Gameplay: In Ancient Stone Tablets, Chapter 1, you have 50 minutes to beat 2 dungeons, rescue Princess Zelda, and acquire certain weapons and items. In the top left hand corner of the screen is a clock – it begins at 1:06, and it (and the game) ends at 1:56. You cannot stop this clock, even by pausing the game when you pull up the item menu – keep this in mind when you start playing this game. You awaken in the ‘secret hideout’ of Aginah, and that is where your adventure begins. The original Broadcast Satellaview download of Chapter 1 had live voice actors (playing the role of Aginah, Zelda, and a Fortune Teller) who would tell you (in Japanese) where to go at certain times in your 50 minute play session, and they gave you hints. Because that wasn’t possible to re-create, the Zelda enthusiasts who worked on this game translated the script of these voice actors, and it appears as on-screen text at the bottom of the screen during gameplay. Certain events happen at certain times during gameplay. For example, faeries appear on screen at 1:10. It starts raining in the Overworld at 1:23.
Pressing Start, then pressing R pulls up Chapter 1’s goals – here you’ll see everything you need to accomplish in your 50 minutes of play.
Use the bow & arrows on the first dungeon’s boss for a quick win.
Control: If you’ve ever played Zelda: A Link to the Past for the SNES, this game uses the same control scheme. B swings your sword. Y uses your alternate item (like your bow & arrow or lamp). A dashes once you have the Pegasus Shoes. X opens up the Overworld map or Dungeon map. Start pulls up your menu in order for you to change your alternate items. Pressing R while in the menu pulls up the Week’s (Chapter’s) Goals, showing you everything you are expected to acquire or accomplish during your 50 minutes.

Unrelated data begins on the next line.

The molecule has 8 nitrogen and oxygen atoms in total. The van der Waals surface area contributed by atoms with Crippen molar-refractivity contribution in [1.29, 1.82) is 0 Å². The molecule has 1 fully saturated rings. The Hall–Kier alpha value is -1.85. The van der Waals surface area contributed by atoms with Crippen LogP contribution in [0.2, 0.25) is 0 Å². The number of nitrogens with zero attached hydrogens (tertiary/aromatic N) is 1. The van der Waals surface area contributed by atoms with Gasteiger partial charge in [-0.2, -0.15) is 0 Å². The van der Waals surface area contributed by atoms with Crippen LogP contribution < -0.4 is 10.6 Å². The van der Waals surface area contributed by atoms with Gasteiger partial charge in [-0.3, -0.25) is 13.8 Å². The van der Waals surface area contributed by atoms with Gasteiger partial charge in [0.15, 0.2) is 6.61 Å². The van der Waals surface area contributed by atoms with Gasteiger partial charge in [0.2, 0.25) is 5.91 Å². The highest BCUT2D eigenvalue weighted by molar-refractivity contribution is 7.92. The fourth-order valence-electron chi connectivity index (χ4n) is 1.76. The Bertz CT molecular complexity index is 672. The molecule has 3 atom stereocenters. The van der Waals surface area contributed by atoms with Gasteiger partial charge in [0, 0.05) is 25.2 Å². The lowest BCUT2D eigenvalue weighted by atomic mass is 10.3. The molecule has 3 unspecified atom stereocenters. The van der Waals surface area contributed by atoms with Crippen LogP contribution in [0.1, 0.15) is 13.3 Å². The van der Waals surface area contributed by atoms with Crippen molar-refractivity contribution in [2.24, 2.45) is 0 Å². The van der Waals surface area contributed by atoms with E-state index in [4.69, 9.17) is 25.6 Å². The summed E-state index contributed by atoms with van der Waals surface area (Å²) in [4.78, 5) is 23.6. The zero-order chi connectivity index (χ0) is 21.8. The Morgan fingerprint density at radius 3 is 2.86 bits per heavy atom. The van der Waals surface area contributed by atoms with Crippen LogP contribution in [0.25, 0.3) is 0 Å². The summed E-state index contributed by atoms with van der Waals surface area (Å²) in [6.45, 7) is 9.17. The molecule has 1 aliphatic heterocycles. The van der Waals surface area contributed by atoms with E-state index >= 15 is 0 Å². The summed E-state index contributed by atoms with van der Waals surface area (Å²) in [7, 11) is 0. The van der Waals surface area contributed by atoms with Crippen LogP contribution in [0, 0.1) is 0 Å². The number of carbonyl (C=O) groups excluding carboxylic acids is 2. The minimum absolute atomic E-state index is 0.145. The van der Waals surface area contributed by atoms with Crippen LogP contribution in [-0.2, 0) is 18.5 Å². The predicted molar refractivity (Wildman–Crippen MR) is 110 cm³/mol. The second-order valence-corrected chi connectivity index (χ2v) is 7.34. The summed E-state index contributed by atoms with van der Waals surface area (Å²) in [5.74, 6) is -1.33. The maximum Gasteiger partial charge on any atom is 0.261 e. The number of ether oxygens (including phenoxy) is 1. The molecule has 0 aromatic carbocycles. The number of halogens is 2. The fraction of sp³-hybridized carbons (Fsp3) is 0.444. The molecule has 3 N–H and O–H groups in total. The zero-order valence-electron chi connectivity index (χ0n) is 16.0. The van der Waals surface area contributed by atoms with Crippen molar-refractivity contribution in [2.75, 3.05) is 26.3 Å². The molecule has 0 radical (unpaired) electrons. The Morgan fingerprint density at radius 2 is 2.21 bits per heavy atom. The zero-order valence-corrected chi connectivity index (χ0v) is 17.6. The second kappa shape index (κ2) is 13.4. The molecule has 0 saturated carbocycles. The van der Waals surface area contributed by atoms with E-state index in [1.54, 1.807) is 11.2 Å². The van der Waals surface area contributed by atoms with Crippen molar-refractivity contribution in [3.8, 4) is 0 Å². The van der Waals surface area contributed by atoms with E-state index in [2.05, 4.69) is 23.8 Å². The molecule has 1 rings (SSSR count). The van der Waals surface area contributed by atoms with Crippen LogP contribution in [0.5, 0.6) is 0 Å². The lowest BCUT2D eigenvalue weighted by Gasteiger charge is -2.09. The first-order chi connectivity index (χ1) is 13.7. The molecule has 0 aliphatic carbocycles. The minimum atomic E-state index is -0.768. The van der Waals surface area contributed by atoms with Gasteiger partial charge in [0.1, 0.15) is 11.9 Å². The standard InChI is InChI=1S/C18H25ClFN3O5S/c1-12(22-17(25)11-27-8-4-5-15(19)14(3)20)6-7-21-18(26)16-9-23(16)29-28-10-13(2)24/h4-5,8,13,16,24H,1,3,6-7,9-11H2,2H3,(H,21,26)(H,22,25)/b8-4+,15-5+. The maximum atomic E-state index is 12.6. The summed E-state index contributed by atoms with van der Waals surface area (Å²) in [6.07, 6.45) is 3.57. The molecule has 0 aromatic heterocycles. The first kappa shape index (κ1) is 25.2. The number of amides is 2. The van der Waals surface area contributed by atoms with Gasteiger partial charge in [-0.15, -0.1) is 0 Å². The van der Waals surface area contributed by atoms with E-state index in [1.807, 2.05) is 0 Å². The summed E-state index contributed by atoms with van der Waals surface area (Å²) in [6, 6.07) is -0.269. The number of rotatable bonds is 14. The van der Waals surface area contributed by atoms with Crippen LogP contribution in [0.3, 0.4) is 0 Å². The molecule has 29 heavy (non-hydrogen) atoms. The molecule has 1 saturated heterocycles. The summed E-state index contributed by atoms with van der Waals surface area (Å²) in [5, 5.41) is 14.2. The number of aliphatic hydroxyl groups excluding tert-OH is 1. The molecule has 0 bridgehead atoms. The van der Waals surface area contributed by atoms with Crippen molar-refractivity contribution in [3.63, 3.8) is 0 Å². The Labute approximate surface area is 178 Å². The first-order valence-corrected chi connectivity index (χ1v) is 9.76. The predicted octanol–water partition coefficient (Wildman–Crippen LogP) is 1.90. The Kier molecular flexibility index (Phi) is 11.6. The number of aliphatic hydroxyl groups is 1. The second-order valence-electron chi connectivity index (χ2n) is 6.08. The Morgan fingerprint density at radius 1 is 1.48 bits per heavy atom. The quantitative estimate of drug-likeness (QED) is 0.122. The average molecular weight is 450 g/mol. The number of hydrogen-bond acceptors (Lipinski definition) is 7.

You have to find 2 Ancient Stone Tablets in Chapter 1.
High Score: This game, in Japan, was originally intended as a type of high score game, in addition to just an adventure game. You get a certain number of points towards your ‘Score’ (viewable by pressing Start on your menu screen) for opening treasure chests, defeating the 2 bosses in the 2 dungeons, collecting heart pieces, and rescuing Zelda and returning her to the castle, among a few other things. When the clock reaches 1:56, after the ending plays, you’ll see a high score screen with your total for ‘Week 1’ (Chapter 1).
XL Bag: At the beginning of the game, Aginah gives you the XL bag, which contains the Net, a Bottle, the Lamp, and the Ocarina. The Ocarina can be played on the Overworld to transport you between the 2 dungeons and the Magic Shop. Within the dungeons, the Ocarina will transport you back to the entrance.
Autosave: The cartridge ‘autosaves’ your game. If you turn off the power or reset the game in the middle of gameplay, your progress will automatically be saved to the exact minute where you were.
Rent the level 2 sword or the shovel (used to dig up a heart piece) for 100 rupees – both good for only 10 minutes.
Sound & Music: I’m not sure if it was part of the original Broadcast Satellaview game, but all of the music in this game comes from the popular and well-known SNES game, Zelda: A Link to the Past. The music is excellent, as are the sound effects.